Undoing Gender

Front Cover
Taylor & Francis, Jun 30, 2004 - Literary Criticism - 288 pages
18 Reviews
Undoing Gender constitutes Judith Butler's recent reflections on gender and sexuality, focusing on new kinship, psychoanalysis and the incest taboo, transgender, intersex, diagnostic categories, social violence, and the tasks of social transformation. In terms that draw from feminist and queer theory, Butler considers the norms that govern--and fail to govern--gender and sexuality as they relate to the constraints on recognizable personhood. The book constitutes a reconsideration of her earlier view on gender performativity from Gender Trouble. In this work, the critique of gender norms is clearly situated within the framework of human persistence and survival. And to "do" one's gender in certain ways sometimes implies "undoing" dominant notions of personhood. She writes about the "New Gender Politics" that has emerged in recent years, a combination of movements concerned with transgender, transsexuality, intersex, and their complex relations to feminist and queer theory.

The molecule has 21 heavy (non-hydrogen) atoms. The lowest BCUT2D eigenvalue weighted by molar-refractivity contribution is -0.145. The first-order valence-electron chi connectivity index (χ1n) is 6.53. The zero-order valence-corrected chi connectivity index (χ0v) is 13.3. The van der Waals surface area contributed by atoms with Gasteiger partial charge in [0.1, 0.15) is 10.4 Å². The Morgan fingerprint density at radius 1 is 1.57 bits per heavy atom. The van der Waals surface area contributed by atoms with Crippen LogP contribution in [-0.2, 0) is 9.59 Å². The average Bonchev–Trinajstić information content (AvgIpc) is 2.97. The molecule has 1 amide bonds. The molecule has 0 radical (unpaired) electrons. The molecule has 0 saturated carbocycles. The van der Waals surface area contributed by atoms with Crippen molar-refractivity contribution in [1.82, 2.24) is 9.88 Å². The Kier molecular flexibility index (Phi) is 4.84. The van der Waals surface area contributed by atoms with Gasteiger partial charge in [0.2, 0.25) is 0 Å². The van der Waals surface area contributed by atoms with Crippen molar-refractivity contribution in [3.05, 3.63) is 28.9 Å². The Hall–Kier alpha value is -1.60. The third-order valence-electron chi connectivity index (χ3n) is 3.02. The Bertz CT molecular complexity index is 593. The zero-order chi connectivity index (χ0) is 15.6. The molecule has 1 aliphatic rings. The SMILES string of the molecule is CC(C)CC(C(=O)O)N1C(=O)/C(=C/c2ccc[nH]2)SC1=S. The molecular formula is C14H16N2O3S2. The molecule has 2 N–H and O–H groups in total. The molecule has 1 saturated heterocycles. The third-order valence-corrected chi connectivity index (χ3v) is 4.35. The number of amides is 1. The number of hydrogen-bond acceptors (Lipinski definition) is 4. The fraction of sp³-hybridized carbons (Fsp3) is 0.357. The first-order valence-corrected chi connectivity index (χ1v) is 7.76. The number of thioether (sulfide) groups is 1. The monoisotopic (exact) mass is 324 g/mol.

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Review: Undoing Gender

User Review  - Alex Birchall - Goodreads

Probably Judith Butler's most accessible text, but its accessibility does not compromise its insight. Butler has a gifted way with words. Some of the material will still escape those not acquainted ... Read full review

Review: Undoing Gender

User Review  - Kevin - Goodreads

This is my first foray into Judith Butler's work and I am pleased. Clear, permeable writing guides the reader through her essays and certainly instructs. I can't wait to read more Butler. Read full review

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About the author (2004)

Judith Butler is Maxine Elliot Professor in the Departments of Rhetoric and Comparative Literature at the University of California, Berkeley. Among her books are Gender Trouble, Bodies That Matter, and Excitable Speech, all published by Routledge.

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